ADHD: The Complex Neurodevelopmental Disorder
ADHD stands for “Attention Deficit Hyperactivity Disorder”. It is a psychological health disease which can cause the unconventional status of hyperactivity and hasty attitude. It appears in children and teens and can continue into adulthood.
Boys also are presumed to have it more than girls. It is generally noticed meanwhile the early school ages while a baby starts to have issues paying attention. People with ADHD can also have problems focusing their attention on individual work or sitting still for lengthy ages of time.
ADHD analysis is known by the American Psychiatric Association (APA). It can not be inhibited. But disclosing it early and having a great remedy and study plan, can help a child or adult with ADHD manage their symptoms.
1. Genes: ADHD go to spread in families.
2. Chemicals: Brain chemicals in people with ADHD may be imbalanced.
3. Brain changes: Areas of the brain that controls attention are less active in children with ADHD.
4. Poor nutrition, infections, smoking, drinking, and substance abuse during pregnancy: These things can affect a baby’s brain development.
5. Toxins: They may affect a child’s brain development.
6. A brain disorder: Damage to the frontal lobe, can cause problems controlling impulses and emotions.
There are 3 types of ADHD. Such as primarily inattentive type, primarily hyperactive-impulsive type, and primarily combined type.
A. Primarily Inattentive Type
People with this type of ADHD have severe difficulties in focusing, completing tasks, and following instructions. This type is more common among girls with ADHD.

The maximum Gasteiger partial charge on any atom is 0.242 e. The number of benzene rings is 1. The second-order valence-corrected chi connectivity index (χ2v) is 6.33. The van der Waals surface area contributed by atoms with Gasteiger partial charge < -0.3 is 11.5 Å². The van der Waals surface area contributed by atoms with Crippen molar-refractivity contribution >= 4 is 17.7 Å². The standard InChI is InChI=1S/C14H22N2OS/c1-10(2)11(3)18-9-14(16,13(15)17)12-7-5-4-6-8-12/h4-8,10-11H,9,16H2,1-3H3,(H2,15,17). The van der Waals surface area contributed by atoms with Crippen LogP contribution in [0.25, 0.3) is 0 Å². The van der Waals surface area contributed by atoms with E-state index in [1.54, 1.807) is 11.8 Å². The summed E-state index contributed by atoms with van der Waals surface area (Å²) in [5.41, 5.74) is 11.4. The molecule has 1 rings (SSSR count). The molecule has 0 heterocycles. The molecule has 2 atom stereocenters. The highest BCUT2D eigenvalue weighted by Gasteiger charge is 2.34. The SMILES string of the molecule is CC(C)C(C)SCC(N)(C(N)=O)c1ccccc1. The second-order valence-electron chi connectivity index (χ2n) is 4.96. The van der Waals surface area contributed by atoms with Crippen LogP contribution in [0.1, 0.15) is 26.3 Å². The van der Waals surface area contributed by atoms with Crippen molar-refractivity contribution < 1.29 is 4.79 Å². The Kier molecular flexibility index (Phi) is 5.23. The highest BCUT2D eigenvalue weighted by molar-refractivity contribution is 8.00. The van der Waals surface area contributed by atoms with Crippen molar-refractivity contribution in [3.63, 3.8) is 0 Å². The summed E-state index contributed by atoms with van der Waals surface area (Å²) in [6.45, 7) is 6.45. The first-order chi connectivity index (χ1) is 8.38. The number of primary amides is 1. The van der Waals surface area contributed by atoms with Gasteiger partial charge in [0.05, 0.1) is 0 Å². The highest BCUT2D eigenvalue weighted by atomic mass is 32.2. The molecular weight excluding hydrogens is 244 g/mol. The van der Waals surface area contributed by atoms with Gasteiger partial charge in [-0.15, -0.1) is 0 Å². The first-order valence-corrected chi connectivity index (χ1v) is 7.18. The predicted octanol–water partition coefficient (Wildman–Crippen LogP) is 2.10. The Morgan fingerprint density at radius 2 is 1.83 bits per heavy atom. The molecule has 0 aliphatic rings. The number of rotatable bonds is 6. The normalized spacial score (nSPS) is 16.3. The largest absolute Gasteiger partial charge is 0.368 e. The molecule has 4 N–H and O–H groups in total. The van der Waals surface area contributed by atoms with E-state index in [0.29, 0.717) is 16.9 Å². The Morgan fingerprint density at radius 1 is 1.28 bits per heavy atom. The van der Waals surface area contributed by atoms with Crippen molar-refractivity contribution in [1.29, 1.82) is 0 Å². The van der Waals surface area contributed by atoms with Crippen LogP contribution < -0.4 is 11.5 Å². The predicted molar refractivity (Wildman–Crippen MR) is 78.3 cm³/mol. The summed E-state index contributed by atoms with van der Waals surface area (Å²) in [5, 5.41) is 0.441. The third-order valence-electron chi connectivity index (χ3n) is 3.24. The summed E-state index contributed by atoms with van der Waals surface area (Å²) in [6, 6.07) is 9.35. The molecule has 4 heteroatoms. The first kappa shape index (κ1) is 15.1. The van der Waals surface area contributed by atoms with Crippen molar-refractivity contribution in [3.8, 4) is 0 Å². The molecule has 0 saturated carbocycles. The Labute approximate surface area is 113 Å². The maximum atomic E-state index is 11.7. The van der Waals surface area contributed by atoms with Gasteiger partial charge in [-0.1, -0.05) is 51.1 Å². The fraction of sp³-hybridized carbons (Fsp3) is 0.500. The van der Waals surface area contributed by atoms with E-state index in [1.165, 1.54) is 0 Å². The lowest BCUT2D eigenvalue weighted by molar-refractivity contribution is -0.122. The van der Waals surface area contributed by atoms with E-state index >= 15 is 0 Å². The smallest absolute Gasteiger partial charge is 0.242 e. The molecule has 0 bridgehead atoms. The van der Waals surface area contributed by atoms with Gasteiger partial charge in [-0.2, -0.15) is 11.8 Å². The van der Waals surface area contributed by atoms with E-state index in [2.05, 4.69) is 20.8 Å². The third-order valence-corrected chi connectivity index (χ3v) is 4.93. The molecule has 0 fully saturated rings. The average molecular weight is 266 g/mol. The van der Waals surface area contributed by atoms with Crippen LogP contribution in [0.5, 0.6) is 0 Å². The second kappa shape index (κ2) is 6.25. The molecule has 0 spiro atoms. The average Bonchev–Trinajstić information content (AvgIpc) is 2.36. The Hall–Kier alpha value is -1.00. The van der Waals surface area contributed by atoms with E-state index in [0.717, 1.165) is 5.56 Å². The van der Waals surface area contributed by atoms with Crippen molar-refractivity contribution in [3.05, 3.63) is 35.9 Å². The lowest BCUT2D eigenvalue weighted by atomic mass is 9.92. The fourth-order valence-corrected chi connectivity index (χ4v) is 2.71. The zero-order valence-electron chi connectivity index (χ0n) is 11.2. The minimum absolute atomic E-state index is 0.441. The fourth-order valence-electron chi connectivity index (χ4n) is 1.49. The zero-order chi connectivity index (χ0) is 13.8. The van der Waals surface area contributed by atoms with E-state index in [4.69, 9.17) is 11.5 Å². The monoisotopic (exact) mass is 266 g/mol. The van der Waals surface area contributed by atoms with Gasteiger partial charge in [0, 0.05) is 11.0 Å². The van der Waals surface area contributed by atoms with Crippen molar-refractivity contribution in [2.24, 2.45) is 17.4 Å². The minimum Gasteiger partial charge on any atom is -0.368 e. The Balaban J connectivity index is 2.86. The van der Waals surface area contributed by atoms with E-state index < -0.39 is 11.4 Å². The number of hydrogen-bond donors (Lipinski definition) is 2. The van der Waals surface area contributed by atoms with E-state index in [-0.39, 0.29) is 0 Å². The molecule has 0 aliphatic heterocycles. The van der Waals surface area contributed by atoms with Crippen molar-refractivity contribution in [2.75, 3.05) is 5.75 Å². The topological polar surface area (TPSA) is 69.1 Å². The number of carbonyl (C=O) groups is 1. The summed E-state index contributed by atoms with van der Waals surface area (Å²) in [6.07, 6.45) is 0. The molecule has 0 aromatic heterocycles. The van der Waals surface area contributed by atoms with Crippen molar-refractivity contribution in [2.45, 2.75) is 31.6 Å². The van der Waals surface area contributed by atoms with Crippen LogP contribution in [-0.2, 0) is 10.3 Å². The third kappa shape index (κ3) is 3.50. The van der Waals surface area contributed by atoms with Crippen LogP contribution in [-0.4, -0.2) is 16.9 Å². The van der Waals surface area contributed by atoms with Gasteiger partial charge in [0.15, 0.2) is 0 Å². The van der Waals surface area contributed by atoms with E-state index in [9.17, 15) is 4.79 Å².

B. Primarily Hyperactive-Impulsive Type
People with this type of ADHD generally show hyperactive and impulsive behavior like fidgeting, interrupting people when they are talking, and not being able to wait their turn.
C. Primarily Combined Type
This is the most common type of ADHD. People with this type of ADHD show both inattentive and hyperactive symptoms.
There are lots of symptoms that occur in children & adults.
1. In children
In children, there are two types of symptoms. Such as Inattentive & Hyperactive-impulsive.
A child who shows a pattern of inattention may often,
a. It is easily abstracted
b. Doesn’t follow assignments
c. Doesn’t seem to be listening
d. Doesn’t pay attention and makes careless mistakes
e. Forgets about daily activities
f. Face problems organizing daily tasks
g. Doesn’t like to do things that require sitting still
h. Often loses things
A child who shows a pattern of hyperactive and impulsive symptoms may often,
a. Does not stay seated
b. Does not play quietly
c. Is always moving, such as running or climbing on things.
d. Talks excessively
e. Has trouble waiting for their turn
f. Blurts out answers
g. Distrubs others
In adults the symptoms may often,
a. Being late or forgetting things
c. Low self-esteem
d. Problems at work
e. Trouble controlling anger
h. Trouble staying organized
j. Easily frustrated
k. Often bored
l. Trouble concentrating when reading
m. Mood swings
o. Relationship problems